Storms batter flood-hit Australia

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Floodwaters are seen in the Depot Hill district of Rockhampton, Australia (AP)

New thunderstorms brought more pounding rains to a waterlogged coastal community in north-eastern Australia as a mayor said it could take a year to fully recover from the worst flooding in decades.

But the good news for the nearly 200,000 exhausted flood victims was that the crisis finally appeared to be easing.

Despite the fresh rains, an overflowing river in the inundated city of Rockhampton began slowly receding. The swollen Fitzroy River has spilled on to 3,000 properties throughout the city, leaving 200 homes with muddy water above the floorboards.

Four thousand people across Queensland have been evacuated from their homes since pounding rains that began just before Christmas left much of the region under a sea of water. Around 1,200 homes have been inundated, with another 10,700 suffering some damage in the flood zone, which spans an area greater than France and Germany combined.

Rains across Queensland were frustrating clean-up crews and residents eager to return home. In Rockhampton, however, Bureau of Meteorology hydrologist Ian Rocca said the rainfall was not expected to push water levels higher in the Fitzroy River.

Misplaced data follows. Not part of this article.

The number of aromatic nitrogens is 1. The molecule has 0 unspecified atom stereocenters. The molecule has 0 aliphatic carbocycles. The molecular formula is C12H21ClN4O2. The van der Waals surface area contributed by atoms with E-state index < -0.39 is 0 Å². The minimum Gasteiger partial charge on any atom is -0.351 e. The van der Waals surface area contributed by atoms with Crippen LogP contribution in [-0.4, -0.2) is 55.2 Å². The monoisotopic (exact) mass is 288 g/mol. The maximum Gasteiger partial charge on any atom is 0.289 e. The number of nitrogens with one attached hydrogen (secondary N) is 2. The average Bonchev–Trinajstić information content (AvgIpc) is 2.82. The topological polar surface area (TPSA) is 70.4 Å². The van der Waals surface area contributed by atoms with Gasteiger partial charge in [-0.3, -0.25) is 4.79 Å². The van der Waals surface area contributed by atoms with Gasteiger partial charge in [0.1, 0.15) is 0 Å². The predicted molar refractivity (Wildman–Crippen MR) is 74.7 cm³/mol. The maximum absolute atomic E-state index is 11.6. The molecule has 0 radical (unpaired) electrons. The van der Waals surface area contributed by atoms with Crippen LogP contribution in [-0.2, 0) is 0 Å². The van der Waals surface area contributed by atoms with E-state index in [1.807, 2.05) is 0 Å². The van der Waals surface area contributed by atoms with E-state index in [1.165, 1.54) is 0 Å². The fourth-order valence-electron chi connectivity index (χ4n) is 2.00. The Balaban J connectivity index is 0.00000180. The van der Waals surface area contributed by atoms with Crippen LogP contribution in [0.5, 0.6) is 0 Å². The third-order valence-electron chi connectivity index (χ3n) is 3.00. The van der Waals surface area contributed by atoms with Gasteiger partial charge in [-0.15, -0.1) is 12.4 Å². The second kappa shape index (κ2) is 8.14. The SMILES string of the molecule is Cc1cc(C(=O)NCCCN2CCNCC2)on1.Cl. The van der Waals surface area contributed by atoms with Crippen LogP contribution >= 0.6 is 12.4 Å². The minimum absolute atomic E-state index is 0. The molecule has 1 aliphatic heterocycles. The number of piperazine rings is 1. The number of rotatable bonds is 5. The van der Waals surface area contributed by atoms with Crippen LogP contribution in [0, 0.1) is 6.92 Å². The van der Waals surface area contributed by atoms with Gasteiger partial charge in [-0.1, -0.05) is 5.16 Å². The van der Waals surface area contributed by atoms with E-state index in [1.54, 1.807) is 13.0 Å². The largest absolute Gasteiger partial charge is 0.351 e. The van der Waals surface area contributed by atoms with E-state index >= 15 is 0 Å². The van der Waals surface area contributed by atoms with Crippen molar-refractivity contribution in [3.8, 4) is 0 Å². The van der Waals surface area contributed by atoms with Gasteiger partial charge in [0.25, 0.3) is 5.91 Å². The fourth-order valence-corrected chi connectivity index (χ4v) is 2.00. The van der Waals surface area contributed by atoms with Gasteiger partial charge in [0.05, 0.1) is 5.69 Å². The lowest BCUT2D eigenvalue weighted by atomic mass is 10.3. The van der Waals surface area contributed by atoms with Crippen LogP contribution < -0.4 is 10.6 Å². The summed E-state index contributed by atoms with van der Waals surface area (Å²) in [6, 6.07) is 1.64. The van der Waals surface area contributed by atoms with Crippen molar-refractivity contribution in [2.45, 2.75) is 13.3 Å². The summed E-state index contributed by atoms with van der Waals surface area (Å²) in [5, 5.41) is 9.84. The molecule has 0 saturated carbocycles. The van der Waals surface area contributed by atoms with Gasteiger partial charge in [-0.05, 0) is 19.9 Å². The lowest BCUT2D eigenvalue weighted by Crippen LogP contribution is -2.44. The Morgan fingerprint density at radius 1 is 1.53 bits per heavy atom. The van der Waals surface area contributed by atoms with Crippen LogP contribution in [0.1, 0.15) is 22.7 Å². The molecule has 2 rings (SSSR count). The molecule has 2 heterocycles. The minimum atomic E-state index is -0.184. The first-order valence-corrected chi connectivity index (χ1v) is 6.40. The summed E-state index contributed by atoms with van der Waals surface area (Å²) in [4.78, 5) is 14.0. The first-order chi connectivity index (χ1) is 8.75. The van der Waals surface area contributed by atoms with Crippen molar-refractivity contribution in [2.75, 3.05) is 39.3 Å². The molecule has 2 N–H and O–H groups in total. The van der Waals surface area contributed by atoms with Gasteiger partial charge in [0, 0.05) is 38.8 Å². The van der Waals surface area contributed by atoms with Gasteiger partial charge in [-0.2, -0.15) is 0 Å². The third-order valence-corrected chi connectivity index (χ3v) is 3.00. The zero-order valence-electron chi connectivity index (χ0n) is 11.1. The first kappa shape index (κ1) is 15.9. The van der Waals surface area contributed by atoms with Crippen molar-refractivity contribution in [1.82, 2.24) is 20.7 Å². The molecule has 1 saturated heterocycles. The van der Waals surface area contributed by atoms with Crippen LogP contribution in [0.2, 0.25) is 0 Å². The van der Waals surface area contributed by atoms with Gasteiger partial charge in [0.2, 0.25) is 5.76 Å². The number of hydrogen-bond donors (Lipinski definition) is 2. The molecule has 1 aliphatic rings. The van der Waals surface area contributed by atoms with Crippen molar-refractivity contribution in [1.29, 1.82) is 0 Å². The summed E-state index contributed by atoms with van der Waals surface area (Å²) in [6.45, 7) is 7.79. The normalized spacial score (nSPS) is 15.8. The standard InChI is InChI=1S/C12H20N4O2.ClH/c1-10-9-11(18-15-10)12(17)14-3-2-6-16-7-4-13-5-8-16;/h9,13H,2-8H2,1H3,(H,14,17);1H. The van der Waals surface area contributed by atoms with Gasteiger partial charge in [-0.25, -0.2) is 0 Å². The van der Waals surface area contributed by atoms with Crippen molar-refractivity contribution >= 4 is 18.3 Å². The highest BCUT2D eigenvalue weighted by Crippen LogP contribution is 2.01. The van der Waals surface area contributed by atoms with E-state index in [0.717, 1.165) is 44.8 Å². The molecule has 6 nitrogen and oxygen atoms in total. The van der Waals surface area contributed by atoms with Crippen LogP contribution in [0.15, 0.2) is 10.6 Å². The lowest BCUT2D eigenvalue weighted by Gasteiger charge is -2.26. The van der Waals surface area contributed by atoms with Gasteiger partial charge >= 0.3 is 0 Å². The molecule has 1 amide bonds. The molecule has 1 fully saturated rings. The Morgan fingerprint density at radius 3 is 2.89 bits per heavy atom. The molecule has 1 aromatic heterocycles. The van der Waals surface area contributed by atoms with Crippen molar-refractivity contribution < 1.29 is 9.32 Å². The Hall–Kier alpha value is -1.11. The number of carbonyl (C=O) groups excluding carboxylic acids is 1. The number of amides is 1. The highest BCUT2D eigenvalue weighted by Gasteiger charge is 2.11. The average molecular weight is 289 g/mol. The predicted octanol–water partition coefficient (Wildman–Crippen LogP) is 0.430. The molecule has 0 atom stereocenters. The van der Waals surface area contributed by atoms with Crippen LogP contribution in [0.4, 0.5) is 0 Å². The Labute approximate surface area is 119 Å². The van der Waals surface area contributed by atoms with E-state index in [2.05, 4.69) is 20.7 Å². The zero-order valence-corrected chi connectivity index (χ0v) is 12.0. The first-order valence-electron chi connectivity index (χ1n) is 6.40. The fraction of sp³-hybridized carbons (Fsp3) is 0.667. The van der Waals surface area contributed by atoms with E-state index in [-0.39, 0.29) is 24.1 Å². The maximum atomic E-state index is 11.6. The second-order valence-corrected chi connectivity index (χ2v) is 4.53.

“It’s very good news,” mayor Brad Carter said. “It looks like it’s peaked, it’s plateaued and it’s showing signs of dropping.”

But he warned that the city of 75,000 was in for a long recovery period, with 500 evacuated residents being urged to stay away for at least two more weeks. A full clean-up of homes and businesses with water damage would take much longer, he said. “I think that this could drag on for 12 months,” he said.

Elsewhere in Queensland, some communities were beginning the slow process of mopping up, while others were preparing for another deluge.

The southern Queensland town of St George, which was devastated by a flood last March, was expecting its Balonne River to peak early next week. About 10,000 sandbags had been packed and more were being filled today to protect the homes of the 2,500 residents.

But the Bureau of Meteorology said the river was expected to peak below its earlier predicted level, meaning fewer than 30 homes faced water damage.

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